During the post-World War II period, Ercole Spada emerged as the creative force behind Carrozzeria Zagato’s most iconic designs. His masterpieces include the Alfa Romeo Giulia TZ with its distinctive truncated tail, along with the Alfa Romeo Giulietta and 2600 SZs. The Junior Z was another of Spada’s remarkable creations and was one of the last models developed under the guidance of Ugo Zagato.
Introduced in 1970 with the ‘1300’ variant, the Junior Z was built on the mechanical foundation of the 105-Series Giulia saloon. It later received an upgrade in 1972, featuring a 1,570cc engine. Despite using steel body panels instead of aluminum (a rarity for Zagato designs), the Junior Z remained lighter than its production counterparts.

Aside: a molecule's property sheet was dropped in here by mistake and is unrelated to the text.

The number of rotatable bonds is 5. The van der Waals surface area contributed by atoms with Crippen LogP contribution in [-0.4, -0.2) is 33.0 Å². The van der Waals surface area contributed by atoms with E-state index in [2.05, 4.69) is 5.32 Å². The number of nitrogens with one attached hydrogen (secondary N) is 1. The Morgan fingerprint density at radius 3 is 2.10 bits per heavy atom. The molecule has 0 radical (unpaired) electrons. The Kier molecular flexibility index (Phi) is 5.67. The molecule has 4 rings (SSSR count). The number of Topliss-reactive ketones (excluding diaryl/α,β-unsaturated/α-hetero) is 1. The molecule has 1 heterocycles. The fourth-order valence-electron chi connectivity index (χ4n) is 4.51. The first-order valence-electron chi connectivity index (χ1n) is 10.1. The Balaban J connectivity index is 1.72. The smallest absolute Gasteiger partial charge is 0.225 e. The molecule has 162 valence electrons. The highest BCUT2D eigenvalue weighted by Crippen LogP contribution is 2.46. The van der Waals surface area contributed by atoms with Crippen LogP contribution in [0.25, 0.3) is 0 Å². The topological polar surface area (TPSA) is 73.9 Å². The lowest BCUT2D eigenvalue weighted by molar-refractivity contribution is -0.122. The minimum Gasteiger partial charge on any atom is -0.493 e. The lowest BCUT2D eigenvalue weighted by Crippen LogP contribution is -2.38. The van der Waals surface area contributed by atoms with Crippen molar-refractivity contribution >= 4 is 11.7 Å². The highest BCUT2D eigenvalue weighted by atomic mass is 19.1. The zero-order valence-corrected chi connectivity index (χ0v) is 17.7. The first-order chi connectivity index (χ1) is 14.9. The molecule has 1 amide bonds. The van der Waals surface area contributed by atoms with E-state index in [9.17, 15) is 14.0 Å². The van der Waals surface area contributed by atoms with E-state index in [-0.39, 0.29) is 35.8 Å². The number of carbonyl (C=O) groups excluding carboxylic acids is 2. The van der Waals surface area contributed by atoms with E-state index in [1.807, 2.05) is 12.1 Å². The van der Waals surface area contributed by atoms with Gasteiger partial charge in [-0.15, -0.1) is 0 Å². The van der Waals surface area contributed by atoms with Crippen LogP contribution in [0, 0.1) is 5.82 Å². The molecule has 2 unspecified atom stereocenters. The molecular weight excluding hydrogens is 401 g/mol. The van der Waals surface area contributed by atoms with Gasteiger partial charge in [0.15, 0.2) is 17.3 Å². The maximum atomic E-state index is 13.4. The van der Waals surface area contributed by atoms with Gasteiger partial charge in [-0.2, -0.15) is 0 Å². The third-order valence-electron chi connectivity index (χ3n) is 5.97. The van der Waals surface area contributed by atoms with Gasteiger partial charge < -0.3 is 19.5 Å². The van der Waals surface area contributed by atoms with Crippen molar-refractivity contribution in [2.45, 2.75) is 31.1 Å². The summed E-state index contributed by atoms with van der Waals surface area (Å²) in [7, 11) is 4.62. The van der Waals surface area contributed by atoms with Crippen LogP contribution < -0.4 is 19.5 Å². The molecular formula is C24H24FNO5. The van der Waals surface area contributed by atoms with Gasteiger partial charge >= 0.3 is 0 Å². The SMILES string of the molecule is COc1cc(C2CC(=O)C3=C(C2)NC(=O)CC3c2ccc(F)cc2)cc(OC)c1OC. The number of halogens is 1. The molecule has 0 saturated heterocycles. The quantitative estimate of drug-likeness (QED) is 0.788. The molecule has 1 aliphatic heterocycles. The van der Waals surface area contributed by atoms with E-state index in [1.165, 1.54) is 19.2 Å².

This compact and aerodynamically efficient car exhibited remarkable agility and speed. Its 1,290cc twin-cam four engine delivered 89bhp at 6,000rpm, propelling the sleek Z to a top speed of approximately 175km/h (109mph).
The ‘1300’ version saw a production run until October 1972, with 1,108 units produced, enabling homologation in FIA Appendix J Group 3. An additional 402 examples of the ‘1600’ version were built until 1975, and all were configured for left-hand drive.